Until I was ten years old we lived in a stiff dark apartment
Furnished with horsehair-stuffed mohair-covered settees
It was in the Bronx, on a mean street
Next to the El on Webster Avenue.
The train roared and clattered past our windows
Every few minutes
Shaking the dishes.
But in 1954 my father
Who was a struggling lawyer
Won an important case in the New York courts
And received a big fee for his efforts.
So he bought a turquoise Buick convertible with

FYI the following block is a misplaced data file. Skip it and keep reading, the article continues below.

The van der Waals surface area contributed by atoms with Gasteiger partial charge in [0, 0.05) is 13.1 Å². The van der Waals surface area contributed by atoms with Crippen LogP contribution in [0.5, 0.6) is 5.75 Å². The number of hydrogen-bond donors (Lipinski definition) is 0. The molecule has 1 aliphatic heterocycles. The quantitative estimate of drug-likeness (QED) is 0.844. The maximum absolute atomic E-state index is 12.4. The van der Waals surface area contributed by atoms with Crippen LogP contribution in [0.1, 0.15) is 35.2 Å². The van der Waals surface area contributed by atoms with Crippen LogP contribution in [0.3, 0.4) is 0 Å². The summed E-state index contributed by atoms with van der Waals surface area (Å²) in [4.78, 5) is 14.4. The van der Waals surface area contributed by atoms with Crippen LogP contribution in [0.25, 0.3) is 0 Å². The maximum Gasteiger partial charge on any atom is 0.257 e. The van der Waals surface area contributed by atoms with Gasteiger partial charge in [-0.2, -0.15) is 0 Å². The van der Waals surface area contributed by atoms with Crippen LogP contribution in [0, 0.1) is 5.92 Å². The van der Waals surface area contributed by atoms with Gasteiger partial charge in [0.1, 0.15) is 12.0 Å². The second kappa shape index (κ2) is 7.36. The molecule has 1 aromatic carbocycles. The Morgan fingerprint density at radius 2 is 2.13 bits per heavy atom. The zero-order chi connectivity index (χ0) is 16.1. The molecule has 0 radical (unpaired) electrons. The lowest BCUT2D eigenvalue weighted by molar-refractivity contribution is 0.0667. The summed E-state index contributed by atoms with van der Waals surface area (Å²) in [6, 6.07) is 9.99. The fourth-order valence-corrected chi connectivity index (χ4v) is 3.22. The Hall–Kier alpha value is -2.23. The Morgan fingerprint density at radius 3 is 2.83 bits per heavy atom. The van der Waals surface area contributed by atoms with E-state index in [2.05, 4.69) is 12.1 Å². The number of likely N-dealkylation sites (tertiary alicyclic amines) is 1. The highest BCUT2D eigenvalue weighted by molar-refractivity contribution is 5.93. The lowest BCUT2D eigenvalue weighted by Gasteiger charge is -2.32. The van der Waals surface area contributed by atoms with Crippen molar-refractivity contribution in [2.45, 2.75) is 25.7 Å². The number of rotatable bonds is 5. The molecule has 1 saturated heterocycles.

Leather seats and
We moved to the Grand Concourse
My mother left all our things behind
Bought Danish modern sofas and chairs
New wall-to-wall carpets and
I had my own room.
We didn’t see much of our old neighbors
And friends after that
Because we had come up in the world
And that was the way
The world worked.